January 25, 2018
Anglers have plenty of choices when it comes to buying a new boat. We took a deep dive into latest bass boats, V-hulls and other fishing crafts in our series on the best new fishing boats for 2018.
Our writers and editors looked at features, specifications, handling and fishability on eight different models.
We also found many things we liked and a few we'd change.
We featured the Ranger Z520L Comanche, Skeeter ZX250, G3 Sportsman 200, AlumaCraft Voyageur 175 Sport, Starcraft Titan 186 DC, Smoker Craft 182 Pro Mag, Ranger 2080MS Angler, Crestliner 1750 Bass Hawk.
Check out our reviews in the gallery below (click on the headlines for full reviews).
If you enjoy fishing for a variety of species that live in vastly different habitats, then you already know the challenge of finding a capable boat — one that can glide silently through weedy shallows yet with the ability to troll deep, open waters and absorb a good walleye chop. You want the protection of high freeboard and a full windshield to keep the spray out on windy days, yet you also need an open layout that won't interfere with casting. The boat should carry plenty of guests and the whole package has to be compact enough that you can tow it with something less than a semi and launch it from rough, unmaintained ramps. Built to fish hard, the Titan is constructed from hefty .125-inch aluminum plates on the bottom and solid .80-inch plates on the sides, double-riveted along the chine and transom seams. 'Titan ' is an apt name for this rig, with its battleship-like build. That's further augmented by its internal torsion beam construction, which gives the Titan a stiff, solid frame that won't flex or twist when running in chop with heavy loads. The result of this over-engineering is a tremendously smooth ride, crisp handling and the ability to gobble up chop. The Titan's raised front deck, big walk-through windshield and an open main cockpit with raised stern deck give this boat maximum versatility. Click on the headline for more info.
When stepping aboard the 182 Pro Mag you'll be surprised by how much space there is on this 18-foot boat. There's comfortable seating for up to eight people, with ample space to store all of their gear. The huge raised bow deck conceals vast amounts of in-floor storage, an 18-gallon aerated livewell, and a large, lockable rod storage compartment. The rod storage compartment holds up to six rods rigged and ready to go, yet safely protected from harm. Thanks to some thoughtful engineering, the front deck is high enough that the tall windshield protects occupants exceptionally well but doesn't gets in the way when casting. A 28-gallon aerated livewell in the stern accommodates a tournament-load of fish with ease. Additional rod storage in the gunnels is a welcome feature. Make certain you spring for the optional ventilation system that dries gear and rods that are put away wet, greatly reducing mildew and protecting expensive tackle from rust damage. Underfoot, the 182 Pro Mag comes with Smoker Craft's Sea Weave flooring as standard equipment, offering the durability of vinyl, but in an attractive non-slip finish that looks great even after years of hard use. The gunnels have an integrated rack system that allows rod holders, downriggers and other equipment to be easily mounted wherever they are needed. Click on the headline for more info.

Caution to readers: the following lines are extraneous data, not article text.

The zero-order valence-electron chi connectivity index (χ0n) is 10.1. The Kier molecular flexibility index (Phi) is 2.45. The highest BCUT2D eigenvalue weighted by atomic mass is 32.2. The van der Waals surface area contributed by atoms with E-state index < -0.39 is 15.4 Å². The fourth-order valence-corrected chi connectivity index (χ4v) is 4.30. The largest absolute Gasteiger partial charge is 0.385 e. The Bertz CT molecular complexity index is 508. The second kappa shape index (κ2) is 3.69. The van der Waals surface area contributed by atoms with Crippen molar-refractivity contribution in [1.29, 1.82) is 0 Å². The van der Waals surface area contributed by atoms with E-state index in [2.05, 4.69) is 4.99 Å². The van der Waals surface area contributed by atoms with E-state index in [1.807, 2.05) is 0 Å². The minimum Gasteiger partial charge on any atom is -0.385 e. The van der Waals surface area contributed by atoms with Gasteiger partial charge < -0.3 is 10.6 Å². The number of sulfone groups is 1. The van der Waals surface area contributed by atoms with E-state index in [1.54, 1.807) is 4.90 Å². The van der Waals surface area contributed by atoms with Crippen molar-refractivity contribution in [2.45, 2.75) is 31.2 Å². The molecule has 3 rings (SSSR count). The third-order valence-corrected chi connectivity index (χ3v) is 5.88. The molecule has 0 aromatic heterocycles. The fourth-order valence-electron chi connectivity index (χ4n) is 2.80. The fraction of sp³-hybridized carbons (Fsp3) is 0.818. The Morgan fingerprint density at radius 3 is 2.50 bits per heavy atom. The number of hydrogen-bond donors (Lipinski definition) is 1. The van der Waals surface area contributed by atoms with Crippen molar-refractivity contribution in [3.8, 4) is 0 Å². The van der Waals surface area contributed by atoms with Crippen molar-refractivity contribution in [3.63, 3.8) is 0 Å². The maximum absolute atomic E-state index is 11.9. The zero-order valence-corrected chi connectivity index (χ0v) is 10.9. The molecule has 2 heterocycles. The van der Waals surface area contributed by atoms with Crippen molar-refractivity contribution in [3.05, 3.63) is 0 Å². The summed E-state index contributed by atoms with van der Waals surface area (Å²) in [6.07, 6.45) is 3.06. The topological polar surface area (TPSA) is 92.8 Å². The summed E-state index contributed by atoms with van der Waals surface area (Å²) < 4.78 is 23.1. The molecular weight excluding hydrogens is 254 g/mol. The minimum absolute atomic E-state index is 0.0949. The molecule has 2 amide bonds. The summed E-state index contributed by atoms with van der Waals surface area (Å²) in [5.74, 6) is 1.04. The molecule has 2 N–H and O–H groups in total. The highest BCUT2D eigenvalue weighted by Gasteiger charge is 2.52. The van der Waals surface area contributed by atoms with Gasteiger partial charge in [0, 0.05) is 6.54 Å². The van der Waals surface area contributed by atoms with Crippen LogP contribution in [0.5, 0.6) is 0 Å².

The 1750 Bass Hawk is a lightweight aluminum bass boat/multi-species rig that will turn heads. The 17.9-footer has a massive front deck, with two large and two small storage compartments to accommodate the most afflicted tackle hoarder. An illuminated center rod locker holds 15 rods measuring up to 8 feet with room for another four rods in the cockpit's port rod storage area. The cockpit includes helm and passenger bucket seats with the option for a third center seat. All of the seats have storage underneath. On the bow, flush-mount electronics (up to 9-inch screen), cup and tool holder and LED light strip at the command center proved very practical. I found the 1750 offered ample angling space for two, with the rear deck having gobs of storage compartments (the Crestliner engineers made use of every cubic inch of usable space). Equipped with a 150-hp Mercury OptiMax, our 1750 popped out of the hole and planed effortlessly with a top speed of 52 mph. Under full power, the boat rides smoothly, due in part to the variable degree deadrise hull design and welded, one-piece keel. I found the Crestliner Bass Hawk has a nice mix of features offering fishermen a very solid, all-around fishing machine. Click on the headline for more info.